Project 3: Synaptic Plasticity
P.I.: Mark Rich, M.D., Ph.D.
Professor, Department of Neuroscience, Cell Biology & Physiology
Director, Neurological Medicine
"Injury changes how the synapses transmit at the neuromuscular junction and we theorize that reduced cellular activity at the time of injury adversely impacts signaling strength."
An injury to the nervous system induces chronic changes in synaptic activity. Experimentally produced changes in synaptic activity have been shown to induce compensatory changes in synaptic strength. This modulation has been termed homeostatic since the changes are in the direction that maintains network activity at its normal level. Most studies of homeostatic modulation have used manipulations that up- or down-regulate presynaptic and postsynaptic activity in parallel. After an injury the situation is likely to be more complex. Partial denervation of a cell may reduce postsynaptic activity but have little, or no, effect on the level of activity of its remaining inputs. The result will be chronic mismatches in pre- and postsynaptic activity. In this situation it is unclear what the "homeostatic response" would be. In the most popular version of the homeostatic hypothesis the postsynaptic cell is the key element. The postsynaptic cell is proposed to sense a change in its activity and react by increasing its own responsiveness to all its inputs.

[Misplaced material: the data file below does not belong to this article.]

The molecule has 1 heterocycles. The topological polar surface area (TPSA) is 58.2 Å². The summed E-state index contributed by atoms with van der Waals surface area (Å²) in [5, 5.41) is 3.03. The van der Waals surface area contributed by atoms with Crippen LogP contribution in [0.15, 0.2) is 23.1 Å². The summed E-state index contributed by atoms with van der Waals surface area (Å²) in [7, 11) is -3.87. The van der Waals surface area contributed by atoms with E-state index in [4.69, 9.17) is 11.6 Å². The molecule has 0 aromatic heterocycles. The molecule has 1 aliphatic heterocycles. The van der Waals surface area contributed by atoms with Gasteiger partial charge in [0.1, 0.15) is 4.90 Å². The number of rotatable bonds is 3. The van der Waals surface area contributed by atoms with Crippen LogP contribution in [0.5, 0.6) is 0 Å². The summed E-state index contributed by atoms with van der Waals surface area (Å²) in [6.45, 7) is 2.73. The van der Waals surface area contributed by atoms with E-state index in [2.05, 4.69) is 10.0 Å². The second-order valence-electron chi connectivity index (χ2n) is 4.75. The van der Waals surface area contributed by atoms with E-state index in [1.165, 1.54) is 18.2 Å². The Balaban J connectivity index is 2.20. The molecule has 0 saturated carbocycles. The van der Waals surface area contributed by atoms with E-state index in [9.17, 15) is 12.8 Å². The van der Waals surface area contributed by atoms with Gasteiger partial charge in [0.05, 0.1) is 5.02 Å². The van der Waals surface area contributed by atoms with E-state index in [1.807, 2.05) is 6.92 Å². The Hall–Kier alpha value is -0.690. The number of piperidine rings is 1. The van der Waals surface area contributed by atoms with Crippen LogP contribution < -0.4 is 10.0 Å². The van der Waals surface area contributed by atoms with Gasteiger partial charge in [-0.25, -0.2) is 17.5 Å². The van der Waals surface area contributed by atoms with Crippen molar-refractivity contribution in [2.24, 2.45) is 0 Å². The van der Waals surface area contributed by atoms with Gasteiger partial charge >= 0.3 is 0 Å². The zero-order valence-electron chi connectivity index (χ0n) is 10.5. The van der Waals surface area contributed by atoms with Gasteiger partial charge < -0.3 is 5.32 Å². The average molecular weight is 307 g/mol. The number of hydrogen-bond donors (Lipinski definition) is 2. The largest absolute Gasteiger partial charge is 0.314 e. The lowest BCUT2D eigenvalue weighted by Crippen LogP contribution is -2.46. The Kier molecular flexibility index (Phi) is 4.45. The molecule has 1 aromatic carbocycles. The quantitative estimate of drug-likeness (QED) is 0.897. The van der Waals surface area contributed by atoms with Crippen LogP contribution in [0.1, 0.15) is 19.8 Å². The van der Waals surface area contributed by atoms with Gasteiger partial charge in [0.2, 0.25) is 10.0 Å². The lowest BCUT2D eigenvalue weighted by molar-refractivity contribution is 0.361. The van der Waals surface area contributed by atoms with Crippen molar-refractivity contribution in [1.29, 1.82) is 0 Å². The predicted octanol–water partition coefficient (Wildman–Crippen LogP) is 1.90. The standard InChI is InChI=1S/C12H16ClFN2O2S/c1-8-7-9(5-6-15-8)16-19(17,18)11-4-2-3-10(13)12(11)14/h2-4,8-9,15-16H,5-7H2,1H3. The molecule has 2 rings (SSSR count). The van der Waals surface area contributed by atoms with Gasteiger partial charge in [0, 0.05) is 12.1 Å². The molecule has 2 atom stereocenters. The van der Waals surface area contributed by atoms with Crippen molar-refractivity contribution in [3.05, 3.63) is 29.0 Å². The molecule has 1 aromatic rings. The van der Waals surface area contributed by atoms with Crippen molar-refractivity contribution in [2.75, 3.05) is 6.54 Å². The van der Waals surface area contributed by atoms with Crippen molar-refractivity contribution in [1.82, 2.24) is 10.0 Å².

However, recent results in the literature, and our own studies, suggest a different view. We believe that both the pre- and the postsynaptic elements are important in the response to a chronic change in activity. In our model, changes in activity of the presynaptic and postsynaptic cells trigger distinct sets of changes in synaptic properties. Our model can better account for previously published findings following chronic mismatches of pre- and postsynaptic activity than can the current homeostatic model. In this proposal, we will use the mammalian neuromuscular junction and will independently alter pre- and postsynaptic activity to determine which model can better predict changes in synaptic strength triggered by altered activity. Understanding injury-induced plasticity of synaptic strength is an essential step in the search for therapeutic strategies. Only when we understand how the nervous system responds to injury will we be able to harness these mechanisms to promote more extensive recovery.